Nuclear Medicine is a radiological imaging modality primarily geared towards investigating the functioning features of various organs or organ systems. There are a variety of nuclear medicine studies performed at Norman Regional Hospital on many different organ systems. This includes, but is not limited to, studies on the heart, lungs, kidneys, liver/spleen, colon, stomach, and skeletal system. In addition, there are some "assay," or measurement-taking tests that do not require imaging.
The exposure that one usually incurs from a diagnostic nuclear medicine study is approximately equivalent to a diagnostic X-ray exam. Though the X-ray exam is much shorter, nuclear medicine tracer doses are much smaller. After injection, the patient will be imaged with a Nuclear Medicine Gamma Camera. This device emits no radiation, but detects the radiation that was injected in the patient. Most of the tracers that are used in the Nuclear Medicine Department on a daily basis do not carry any significant risk of allergic reaction.
A final area of Nuclear Medicine is therapy. In some cases, a stronger type of radiation can be used to alter certain kinds of cells in a therapeutic manner to improve the condition of the patient. However, most Nuclear Medicine studies are simply diagnostic and, therefore, do not alter the condition of the patient.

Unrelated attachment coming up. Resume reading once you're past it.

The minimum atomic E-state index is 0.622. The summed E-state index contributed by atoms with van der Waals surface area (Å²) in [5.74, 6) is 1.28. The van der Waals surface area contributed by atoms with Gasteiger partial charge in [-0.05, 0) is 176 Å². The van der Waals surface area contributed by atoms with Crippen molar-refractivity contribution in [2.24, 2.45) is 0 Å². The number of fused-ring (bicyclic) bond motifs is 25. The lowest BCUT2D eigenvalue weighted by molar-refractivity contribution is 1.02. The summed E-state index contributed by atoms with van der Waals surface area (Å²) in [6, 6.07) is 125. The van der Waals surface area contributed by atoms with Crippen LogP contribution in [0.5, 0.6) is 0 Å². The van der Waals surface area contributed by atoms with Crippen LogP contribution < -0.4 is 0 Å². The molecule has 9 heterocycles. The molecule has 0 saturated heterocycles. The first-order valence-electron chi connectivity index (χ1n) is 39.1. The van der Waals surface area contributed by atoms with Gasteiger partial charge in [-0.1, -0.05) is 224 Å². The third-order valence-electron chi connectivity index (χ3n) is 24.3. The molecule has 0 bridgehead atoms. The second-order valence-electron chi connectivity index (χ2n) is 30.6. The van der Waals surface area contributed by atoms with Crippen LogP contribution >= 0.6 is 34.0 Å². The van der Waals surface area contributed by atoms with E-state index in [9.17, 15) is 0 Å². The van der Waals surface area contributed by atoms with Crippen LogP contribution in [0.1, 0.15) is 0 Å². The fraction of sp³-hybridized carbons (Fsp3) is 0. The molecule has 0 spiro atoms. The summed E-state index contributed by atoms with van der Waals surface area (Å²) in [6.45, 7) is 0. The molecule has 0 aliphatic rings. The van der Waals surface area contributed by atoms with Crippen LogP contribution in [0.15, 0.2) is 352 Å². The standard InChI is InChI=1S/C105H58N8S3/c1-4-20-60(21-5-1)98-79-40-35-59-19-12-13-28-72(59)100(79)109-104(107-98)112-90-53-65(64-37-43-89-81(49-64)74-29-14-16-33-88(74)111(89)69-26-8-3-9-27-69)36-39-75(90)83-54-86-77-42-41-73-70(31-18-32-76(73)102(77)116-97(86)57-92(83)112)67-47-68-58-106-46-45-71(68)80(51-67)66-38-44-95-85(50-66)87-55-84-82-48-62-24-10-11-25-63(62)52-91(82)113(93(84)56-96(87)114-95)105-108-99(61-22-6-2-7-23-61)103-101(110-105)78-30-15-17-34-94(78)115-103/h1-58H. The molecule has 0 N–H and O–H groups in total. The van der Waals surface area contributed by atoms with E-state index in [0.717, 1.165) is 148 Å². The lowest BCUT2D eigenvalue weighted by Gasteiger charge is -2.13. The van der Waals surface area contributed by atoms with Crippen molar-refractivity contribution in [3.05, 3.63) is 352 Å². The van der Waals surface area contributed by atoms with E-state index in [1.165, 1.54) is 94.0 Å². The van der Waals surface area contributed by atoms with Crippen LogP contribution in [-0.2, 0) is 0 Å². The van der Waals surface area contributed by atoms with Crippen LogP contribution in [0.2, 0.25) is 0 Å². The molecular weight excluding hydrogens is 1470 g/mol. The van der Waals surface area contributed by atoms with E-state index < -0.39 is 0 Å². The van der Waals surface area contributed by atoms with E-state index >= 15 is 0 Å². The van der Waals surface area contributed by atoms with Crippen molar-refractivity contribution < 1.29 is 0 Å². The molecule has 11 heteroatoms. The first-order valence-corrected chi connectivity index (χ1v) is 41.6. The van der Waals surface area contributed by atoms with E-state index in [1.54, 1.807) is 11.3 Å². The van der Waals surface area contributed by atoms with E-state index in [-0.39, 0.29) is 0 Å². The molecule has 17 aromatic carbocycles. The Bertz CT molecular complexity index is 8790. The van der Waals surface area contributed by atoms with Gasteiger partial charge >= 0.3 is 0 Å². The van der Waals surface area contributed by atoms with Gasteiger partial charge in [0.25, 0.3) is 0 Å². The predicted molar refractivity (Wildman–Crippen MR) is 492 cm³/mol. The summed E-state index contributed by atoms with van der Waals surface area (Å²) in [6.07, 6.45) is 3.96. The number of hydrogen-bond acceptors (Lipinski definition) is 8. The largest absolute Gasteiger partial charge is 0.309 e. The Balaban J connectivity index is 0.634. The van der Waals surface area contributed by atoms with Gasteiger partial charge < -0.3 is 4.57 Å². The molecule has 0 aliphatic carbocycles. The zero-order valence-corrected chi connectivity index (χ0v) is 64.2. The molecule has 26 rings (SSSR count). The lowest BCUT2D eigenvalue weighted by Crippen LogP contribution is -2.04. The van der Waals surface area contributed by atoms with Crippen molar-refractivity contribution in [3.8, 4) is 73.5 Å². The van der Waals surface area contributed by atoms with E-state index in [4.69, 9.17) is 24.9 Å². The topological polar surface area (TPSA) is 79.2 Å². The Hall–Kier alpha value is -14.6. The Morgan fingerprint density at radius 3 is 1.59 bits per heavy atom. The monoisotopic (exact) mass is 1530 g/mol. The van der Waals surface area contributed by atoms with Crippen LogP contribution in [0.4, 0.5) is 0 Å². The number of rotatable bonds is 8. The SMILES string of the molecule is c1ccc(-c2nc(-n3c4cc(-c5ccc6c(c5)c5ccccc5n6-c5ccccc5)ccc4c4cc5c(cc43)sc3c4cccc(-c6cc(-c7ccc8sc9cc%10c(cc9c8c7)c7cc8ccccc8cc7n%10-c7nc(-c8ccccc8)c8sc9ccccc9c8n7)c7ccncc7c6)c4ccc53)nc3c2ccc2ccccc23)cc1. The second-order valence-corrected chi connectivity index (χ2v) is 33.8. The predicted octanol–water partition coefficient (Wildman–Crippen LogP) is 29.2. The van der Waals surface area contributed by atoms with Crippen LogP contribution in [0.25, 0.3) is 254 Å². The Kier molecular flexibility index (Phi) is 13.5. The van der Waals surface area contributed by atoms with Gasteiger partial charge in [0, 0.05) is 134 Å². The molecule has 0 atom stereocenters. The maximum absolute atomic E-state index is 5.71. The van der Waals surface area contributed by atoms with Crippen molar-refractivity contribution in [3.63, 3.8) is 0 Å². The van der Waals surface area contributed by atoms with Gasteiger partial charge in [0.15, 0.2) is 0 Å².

Nuclear Medicine results are interpreted by a radiologist who is a physician trained to supervise and interpret radiological examinations. The radiologist will analyze all the images taken during your exam and send a signed report to the ordering physician this will take 24 to 48 hours, additional copies can be sent upon request to primary care physicians or specialists. The ordering physician or your primary care physician will go over the results with you.